Coming from the mid South, a select group of former high school coaches have hit the big time in college football.
For a long time, Art Briles was the most prominent example of such a success story.
For a few years, Chad Morris and Hugh Freeze were other well-known examples.
Perhaps the most successful has been Arkansan Gus Malzahn, whose dynamic offenses at Shiloh Christian and Springdale High broke numerous Arkansas state records in the late 1990s and early 2000s.
Malzahn parlayed that high school success into an offensive coordinator position at Arkansas before later becoming the head coach at Arkansas State, Auburn and Central Florida.
Now, Malzahn’s friend Kevin Kelley is looking to make a successful jump to the next level as well.
Last week, Kelley was announced as the new coach of Presbyterian College in South Carolina after an ultra-successful stint of 18 years at Pulaski Academy.
His teams won nine state titles and set the 12 highest single-season yardage totals in Arkansas prep history, shattering some of the same records that Malzahn’s teams did.
For years after the two squared off on the gridiron, Malzahn recruited players from Pulaski Academy. Now, he’s providing guidance as Kelley puts together his first college staff.
For all of Kelley’s wizardry with numbers, though, doesn’t have any experience when it comes to how to take over at a new college program and bring in his system to a new group of older players.
That’s where talking to friends like Malzahn and Tim Horton, another former Arkansas assistant coach, has helped, Kelley said in a Hit That Line interview.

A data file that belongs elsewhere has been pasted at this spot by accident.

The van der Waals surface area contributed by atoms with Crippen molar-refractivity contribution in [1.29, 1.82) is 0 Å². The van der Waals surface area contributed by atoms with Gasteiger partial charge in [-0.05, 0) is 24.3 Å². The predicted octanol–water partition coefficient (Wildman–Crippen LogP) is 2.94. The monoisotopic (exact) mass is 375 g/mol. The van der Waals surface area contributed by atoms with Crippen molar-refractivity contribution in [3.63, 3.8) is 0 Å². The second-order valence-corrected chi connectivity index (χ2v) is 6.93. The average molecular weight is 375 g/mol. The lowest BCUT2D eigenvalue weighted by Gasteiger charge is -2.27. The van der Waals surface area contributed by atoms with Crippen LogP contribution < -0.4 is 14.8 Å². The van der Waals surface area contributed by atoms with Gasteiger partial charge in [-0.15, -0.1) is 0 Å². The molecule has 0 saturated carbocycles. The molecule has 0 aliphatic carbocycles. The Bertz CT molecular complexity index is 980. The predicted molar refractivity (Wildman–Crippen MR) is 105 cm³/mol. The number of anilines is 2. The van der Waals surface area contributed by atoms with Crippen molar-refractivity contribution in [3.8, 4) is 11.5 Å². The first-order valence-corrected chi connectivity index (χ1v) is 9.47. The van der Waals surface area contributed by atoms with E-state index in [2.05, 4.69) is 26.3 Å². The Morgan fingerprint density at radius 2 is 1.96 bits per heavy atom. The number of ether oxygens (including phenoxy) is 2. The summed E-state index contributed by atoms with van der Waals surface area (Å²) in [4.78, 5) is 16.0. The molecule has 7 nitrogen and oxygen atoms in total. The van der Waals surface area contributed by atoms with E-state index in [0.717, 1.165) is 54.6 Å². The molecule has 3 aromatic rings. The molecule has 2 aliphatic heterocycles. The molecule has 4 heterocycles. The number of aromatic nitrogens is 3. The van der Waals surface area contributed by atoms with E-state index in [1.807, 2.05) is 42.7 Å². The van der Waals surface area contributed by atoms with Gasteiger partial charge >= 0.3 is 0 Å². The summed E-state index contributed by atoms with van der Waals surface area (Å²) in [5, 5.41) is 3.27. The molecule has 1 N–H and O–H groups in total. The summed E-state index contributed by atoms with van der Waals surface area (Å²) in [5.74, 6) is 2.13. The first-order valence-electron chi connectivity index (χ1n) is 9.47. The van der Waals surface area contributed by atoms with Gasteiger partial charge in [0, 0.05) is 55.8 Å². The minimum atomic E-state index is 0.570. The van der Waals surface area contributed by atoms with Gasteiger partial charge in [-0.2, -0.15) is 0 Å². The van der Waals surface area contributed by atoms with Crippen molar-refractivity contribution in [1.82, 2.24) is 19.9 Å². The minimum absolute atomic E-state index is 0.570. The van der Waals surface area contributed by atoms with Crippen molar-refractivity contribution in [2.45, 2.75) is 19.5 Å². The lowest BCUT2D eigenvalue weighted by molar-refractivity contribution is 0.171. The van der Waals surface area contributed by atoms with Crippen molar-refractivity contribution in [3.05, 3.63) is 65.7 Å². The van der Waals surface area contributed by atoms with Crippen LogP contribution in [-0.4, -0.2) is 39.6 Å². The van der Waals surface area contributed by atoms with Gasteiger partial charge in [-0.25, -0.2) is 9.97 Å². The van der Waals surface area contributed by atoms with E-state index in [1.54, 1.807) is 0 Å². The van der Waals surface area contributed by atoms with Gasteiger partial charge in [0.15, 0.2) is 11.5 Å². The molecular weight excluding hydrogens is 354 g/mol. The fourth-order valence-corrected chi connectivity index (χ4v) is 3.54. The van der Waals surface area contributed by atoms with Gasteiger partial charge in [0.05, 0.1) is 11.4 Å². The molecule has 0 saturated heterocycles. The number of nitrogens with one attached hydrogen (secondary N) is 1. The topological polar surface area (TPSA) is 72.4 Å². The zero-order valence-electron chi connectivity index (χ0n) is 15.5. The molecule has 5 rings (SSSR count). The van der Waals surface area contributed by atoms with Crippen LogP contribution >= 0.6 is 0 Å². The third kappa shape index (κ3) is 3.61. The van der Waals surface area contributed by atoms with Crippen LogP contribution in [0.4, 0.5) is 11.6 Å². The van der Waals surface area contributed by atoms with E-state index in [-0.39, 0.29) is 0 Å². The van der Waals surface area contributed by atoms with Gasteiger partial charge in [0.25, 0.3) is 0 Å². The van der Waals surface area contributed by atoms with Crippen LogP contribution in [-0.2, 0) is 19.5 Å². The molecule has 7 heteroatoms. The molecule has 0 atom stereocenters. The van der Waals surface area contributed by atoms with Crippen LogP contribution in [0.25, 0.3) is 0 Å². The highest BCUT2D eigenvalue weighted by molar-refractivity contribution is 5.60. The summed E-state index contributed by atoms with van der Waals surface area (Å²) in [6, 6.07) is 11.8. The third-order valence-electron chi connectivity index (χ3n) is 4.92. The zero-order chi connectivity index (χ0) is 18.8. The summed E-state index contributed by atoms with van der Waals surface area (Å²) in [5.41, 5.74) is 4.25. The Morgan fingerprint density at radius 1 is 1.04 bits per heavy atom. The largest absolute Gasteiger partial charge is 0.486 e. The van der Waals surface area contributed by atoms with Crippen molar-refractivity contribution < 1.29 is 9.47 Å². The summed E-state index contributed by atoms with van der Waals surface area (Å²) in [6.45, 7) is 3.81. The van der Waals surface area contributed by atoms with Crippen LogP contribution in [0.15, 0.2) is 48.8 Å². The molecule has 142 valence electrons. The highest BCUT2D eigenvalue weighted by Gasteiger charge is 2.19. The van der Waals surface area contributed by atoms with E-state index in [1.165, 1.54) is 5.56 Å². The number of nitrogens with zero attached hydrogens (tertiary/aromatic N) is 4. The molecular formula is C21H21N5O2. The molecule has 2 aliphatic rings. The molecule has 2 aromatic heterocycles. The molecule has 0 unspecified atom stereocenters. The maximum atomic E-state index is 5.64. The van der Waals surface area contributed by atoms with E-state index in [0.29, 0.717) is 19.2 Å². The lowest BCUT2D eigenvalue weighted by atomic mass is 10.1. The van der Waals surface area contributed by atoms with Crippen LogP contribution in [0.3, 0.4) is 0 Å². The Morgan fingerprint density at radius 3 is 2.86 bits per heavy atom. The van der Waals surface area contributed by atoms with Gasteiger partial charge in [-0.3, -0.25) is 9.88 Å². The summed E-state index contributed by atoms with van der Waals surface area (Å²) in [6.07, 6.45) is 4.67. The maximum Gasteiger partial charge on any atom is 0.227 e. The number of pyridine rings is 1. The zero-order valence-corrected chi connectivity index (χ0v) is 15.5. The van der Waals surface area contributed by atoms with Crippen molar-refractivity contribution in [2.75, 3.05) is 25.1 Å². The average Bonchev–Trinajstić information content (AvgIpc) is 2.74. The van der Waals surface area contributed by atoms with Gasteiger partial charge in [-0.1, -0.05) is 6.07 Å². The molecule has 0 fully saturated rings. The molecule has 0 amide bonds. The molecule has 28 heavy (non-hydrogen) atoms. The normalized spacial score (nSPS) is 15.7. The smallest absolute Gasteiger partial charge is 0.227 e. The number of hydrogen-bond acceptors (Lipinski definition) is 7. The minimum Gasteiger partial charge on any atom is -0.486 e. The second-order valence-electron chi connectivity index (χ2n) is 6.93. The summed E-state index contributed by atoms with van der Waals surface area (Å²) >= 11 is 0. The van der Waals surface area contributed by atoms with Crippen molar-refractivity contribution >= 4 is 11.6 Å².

Malzahn is ready to help.
“I’m extremely happy for my friend Kevin Kelley. I’m also very proud of him,” Malzahn recently said. “He will do a wonderful job at the college level and this is a home-run hire for Presbyterian College.”
“Kevin and PC are a perfect match and I look forward to seeing Kevin light it up in the college football world.”
In the Hit That Line interview, Kelley said Malzahn gives him optimism that his famously analytics-based offensive scheme can work in college football. Before Malzahn made the jump to SEC football, a lot of people doubted whether his Springdale High tactics would work.
But Malzahn reasoned it would go better than anticipated because he would have SEC players, not just high school players, to run it. Malzahn’s reasoning proved, on the whole, right.
Kelley is hopeful for similar reasons.
Malzahn isn’t the only big-name coach singing Kelley’s praises.
Bill Belichick, coach of the New England Patriots, also thinks highly of the 51-year-old Kelley.
“Coach Kelley has been in meetings with myself and Tom Brady and the other quarterbacks in game-planning … and we’re able to talk on a fresh level that’s something different.”
If Kelley is able to make a big splash at the FCS level with Presbyterian, he could use that success to get his first big break at the Division I FBS level.
The head coach who hires him as an assistant would need to be extremely comfortable with his philosophies of hardly punting and almost always onside kicking.
One such potential head coach is Rhett Lashlee, a coaching disciple of Gus Malzahn, says Arkansas sportswriter Nate Olson.
Currently, Lashlee is the offensive coordinator at Miami but he’s long been considered a potential head coach at a Division I FBS program. Right now, Miami has the second-best ACC Championship odds in 2021 and if the Hurricane get close to pulling off such a feat, you’d better believe Lashlee will be an even hotter head coach prospect.
In another interview with Hit That Line, Olson said that if Lashlee takes over his own program, he may want to hire Kelley as an offensive coordinator because he and Kelley are “on the same wavelength offensively on a lot of things.”
By that point, if things go according to Kelley’s plan, Lashlee may not be the only head coach to come calling.
Last week, Kevin Kelley said he plans on making big waves at the Prebyterian in the next couple years.
The first season, the goal is to make the FCS national playoffs.
By year two, his goal is nothing short of the national tite.